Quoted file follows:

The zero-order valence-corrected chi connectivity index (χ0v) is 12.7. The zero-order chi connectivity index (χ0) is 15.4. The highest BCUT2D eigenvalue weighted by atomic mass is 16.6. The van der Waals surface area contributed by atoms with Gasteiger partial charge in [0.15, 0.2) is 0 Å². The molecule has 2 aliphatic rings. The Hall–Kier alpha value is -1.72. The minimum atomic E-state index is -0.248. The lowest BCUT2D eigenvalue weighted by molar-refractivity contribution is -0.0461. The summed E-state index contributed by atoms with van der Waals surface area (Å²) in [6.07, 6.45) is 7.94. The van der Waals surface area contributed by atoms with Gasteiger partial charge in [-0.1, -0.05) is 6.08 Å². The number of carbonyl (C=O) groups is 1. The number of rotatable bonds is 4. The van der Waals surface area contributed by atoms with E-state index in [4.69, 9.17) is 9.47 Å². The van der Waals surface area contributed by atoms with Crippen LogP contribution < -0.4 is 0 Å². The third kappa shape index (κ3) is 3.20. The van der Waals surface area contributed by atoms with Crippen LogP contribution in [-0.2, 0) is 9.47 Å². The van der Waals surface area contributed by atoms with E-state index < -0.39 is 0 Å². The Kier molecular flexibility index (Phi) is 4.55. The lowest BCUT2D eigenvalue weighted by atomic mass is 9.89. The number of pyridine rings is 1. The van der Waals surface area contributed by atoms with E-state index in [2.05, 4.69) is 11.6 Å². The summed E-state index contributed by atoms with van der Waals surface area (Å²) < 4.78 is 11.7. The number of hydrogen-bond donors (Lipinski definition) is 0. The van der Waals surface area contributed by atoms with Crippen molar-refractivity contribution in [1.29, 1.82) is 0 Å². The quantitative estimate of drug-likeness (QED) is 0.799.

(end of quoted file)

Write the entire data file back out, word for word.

The zero-order valence-corrected chi connectivity index (χ0v) is 12.7. The zero-order chi connectivity index (χ0) is 15.4. The highest BCUT2D eigenvalue weighted by atomic mass is 16.6. The van der Waals surface area contributed by atoms with Gasteiger partial charge in [0.15, 0.2) is 0 Å². The molecule has 2 aliphatic rings. The Hall–Kier alpha value is -1.72. The minimum atomic E-state index is -0.248. The lowest BCUT2D eigenvalue weighted by molar-refractivity contribution is -0.0461. The summed E-state index contributed by atoms with van der Waals surface area (Å²) in [6.07, 6.45) is 7.94. The van der Waals surface area contributed by atoms with Gasteiger partial charge in [-0.1, -0.05) is 6.08 Å². The number of carbonyl (C=O) groups is 1. The number of rotatable bonds is 4. The van der Waals surface area contributed by atoms with E-state index in [4.69, 9.17) is 9.47 Å². The van der Waals surface area contributed by atoms with Crippen LogP contribution < -0.4 is 0 Å². The third kappa shape index (κ3) is 3.20. The van der Waals surface area contributed by atoms with Crippen LogP contribution in [-0.2, 0) is 9.47 Å². The van der Waals surface area contributed by atoms with E-state index < -0.39 is 0 Å². The Kier molecular flexibility index (Phi) is 4.55. The lowest BCUT2D eigenvalue weighted by atomic mass is 9.89. The number of pyridine rings is 1. The van der Waals surface area contributed by atoms with E-state index in [2.05, 4.69) is 11.6 Å². The summed E-state index contributed by atoms with van der Waals surface area (Å²) < 4.78 is 11.7. The number of hydrogen-bond donors (Lipinski definition) is 0. The van der Waals surface area contributed by atoms with Crippen molar-refractivity contribution in [1.29, 1.82) is 0 Å². The quantitative estimate of drug-likeness (QED) is 0.799.